Target Outcome

  • Cessation of non-medical use of opioids

  • Retention in Treatment


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Pharmacotherapy for Opioid Dependence intrinsic motivation for change by exploring and resolving ambivalence” (Miller and Rollnick, 2002)

Target Population

  • All adult (and adolescents 16 and older) patients diagnosed with opioid dependence who meet clinical and regulatory indications; may consider for adolescents as clinically indicated

  • Special considerations should be given before using pharmacotherapy with selected populations

    • Those with medical contradictions, pregnant/breast feeding women, adolescents and the elderly.


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Opioid Pharmacotherapy intrinsic motivation for change by exploring and resolving ambivalence” (Miller and Rollnick, 2002)

Goals

  • Detoxification:

    • Opioid-based agonist (methadone, buprenorphine)

    • Non-opioid based (clonidine, supportive meds)

  • Relapse prevention:

    • Agonist maintenance (methadone)

    • Partial agonist maintenance (buprenorphine)

    • Antagonist maintenance (naltrexone)

  • Lifestyle and behavior change


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Opioid Detoxification intrinsic motivation for change by exploring and resolving ambivalence” (Miller and Rollnick, 2002)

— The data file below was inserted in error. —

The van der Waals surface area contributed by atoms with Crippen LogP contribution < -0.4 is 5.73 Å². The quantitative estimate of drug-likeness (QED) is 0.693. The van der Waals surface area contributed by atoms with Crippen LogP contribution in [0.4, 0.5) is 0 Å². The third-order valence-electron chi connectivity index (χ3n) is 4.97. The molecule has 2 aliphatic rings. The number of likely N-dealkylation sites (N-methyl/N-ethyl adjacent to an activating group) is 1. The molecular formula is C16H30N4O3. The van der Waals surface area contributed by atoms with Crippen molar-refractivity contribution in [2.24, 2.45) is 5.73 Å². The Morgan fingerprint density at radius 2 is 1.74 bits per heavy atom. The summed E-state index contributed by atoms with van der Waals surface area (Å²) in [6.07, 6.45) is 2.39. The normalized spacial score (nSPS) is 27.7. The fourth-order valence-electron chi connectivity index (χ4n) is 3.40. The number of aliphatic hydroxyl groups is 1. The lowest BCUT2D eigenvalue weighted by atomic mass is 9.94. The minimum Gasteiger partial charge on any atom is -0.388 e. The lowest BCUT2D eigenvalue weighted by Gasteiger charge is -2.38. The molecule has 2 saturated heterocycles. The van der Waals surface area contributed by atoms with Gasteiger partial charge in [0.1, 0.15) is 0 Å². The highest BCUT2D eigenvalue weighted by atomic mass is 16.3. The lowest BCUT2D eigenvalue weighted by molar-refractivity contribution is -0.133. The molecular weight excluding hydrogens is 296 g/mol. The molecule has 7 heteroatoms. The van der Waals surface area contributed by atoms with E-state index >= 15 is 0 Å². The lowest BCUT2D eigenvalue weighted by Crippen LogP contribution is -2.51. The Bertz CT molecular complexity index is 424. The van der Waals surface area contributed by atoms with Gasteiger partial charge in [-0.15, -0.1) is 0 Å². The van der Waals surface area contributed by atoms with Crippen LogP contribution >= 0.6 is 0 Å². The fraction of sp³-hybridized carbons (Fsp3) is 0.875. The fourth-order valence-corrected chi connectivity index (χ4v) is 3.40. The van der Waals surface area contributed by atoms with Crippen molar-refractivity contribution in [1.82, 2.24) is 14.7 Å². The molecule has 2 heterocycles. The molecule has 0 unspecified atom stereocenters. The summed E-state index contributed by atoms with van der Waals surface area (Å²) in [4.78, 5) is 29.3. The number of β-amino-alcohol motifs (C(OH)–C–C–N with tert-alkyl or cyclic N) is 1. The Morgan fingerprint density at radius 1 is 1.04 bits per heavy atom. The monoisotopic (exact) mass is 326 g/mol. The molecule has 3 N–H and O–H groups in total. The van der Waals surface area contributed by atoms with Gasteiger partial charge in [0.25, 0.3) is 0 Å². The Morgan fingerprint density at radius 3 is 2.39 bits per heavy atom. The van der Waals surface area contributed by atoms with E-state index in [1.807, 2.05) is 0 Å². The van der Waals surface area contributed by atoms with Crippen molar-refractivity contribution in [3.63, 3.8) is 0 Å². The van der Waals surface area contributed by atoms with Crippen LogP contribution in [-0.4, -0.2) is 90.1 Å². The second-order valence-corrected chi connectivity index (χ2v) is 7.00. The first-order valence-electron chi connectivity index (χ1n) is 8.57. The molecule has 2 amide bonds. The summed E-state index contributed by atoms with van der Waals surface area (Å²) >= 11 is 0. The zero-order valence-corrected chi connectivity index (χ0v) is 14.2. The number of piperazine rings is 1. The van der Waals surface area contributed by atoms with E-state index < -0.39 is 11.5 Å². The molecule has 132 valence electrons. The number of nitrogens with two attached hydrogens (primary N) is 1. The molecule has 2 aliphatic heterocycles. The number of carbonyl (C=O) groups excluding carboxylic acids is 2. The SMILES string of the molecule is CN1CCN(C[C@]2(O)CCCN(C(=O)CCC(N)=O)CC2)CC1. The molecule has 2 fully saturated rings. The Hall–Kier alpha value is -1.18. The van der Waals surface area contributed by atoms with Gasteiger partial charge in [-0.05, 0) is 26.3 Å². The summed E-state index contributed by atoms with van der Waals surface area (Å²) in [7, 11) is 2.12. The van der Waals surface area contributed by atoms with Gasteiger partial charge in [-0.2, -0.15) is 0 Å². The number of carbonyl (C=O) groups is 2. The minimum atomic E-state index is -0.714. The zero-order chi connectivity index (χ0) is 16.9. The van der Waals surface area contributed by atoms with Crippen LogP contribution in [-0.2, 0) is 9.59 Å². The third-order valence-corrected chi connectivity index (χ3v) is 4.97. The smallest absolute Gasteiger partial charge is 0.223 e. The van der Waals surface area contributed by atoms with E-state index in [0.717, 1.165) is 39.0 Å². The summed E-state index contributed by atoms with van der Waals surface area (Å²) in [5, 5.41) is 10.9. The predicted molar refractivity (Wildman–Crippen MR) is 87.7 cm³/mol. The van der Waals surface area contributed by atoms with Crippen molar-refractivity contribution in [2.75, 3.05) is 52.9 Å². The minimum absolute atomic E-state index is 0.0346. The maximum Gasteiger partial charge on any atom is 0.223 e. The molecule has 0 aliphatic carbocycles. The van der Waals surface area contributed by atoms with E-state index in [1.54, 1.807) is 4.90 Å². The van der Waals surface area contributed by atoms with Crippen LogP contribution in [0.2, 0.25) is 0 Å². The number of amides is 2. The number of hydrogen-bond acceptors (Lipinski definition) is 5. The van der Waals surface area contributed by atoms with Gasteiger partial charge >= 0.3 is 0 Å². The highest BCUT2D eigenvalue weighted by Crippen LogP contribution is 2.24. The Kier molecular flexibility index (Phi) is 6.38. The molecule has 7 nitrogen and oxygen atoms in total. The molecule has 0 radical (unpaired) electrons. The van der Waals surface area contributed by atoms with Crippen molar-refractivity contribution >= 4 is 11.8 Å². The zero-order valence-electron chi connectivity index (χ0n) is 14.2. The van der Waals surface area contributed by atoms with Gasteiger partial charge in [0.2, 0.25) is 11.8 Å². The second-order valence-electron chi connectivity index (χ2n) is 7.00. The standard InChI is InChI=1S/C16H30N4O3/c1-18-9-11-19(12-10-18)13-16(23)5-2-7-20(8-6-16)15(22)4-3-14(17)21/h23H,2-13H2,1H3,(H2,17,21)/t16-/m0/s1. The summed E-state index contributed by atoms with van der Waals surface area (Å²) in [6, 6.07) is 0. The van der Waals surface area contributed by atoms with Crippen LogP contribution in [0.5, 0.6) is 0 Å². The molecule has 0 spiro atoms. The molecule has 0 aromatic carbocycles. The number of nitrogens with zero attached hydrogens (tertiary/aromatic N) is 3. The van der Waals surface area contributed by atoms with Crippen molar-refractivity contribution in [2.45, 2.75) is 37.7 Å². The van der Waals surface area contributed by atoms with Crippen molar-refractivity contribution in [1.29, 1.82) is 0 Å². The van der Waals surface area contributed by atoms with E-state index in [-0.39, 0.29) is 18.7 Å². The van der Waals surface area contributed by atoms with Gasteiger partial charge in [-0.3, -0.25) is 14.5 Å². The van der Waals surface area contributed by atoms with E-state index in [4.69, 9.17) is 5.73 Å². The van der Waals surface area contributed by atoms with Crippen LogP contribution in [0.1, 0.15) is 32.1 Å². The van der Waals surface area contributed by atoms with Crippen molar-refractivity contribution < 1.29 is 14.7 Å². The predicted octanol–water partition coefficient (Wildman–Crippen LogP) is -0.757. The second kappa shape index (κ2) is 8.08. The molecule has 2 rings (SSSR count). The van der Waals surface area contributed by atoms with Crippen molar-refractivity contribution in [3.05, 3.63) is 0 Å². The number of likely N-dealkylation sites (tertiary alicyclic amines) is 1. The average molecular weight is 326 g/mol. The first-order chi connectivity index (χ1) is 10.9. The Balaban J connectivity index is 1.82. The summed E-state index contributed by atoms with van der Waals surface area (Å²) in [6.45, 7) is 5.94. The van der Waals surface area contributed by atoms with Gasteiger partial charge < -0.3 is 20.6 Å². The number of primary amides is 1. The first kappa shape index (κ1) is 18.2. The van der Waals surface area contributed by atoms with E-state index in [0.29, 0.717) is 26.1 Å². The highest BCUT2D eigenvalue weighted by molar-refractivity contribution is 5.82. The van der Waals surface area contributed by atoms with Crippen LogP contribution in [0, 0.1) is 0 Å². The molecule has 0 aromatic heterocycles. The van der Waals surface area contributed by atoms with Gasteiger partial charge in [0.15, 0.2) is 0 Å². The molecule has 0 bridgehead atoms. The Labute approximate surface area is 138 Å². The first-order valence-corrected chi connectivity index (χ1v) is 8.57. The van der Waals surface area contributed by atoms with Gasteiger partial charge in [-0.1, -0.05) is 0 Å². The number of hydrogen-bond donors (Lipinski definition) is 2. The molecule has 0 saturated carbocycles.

Medications used to alleviate withdrawal

symptoms:

  • Opioids (methadone, buprenorphine)

  • Clonidine

  • Other supportive meds

    • anti-diarrheals, anti-nausea agents, ibuprofen, muscle relaxants, anxiolytics


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Opioid Substitution Goals intrinsic motivation for change by exploring and resolving ambivalence” (Miller and Rollnick, 2002)

  • Reduce symptoms and signs of withdrawal

  • Reduce or eliminate craving

  • Block effects of illicit opioids

  • Restore normal physiology

  • Promote psychosocial rehabilitation and non-drug

    lifestyle


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Buprenorphine for Opioid Dependence intrinsic motivation for change by exploring and resolving ambivalence” (Miller and Rollnick, 2002)

  • FDA approved 2002, age 16+

  • Mandatory certification from DEA (100 pt. limit)

  • Mechanism: partial opioid agonist

  • Office-based, expands availability

  • Analgesic properties

  • Ceiling effect

  • Lower abuse potential

  • Safer in overdose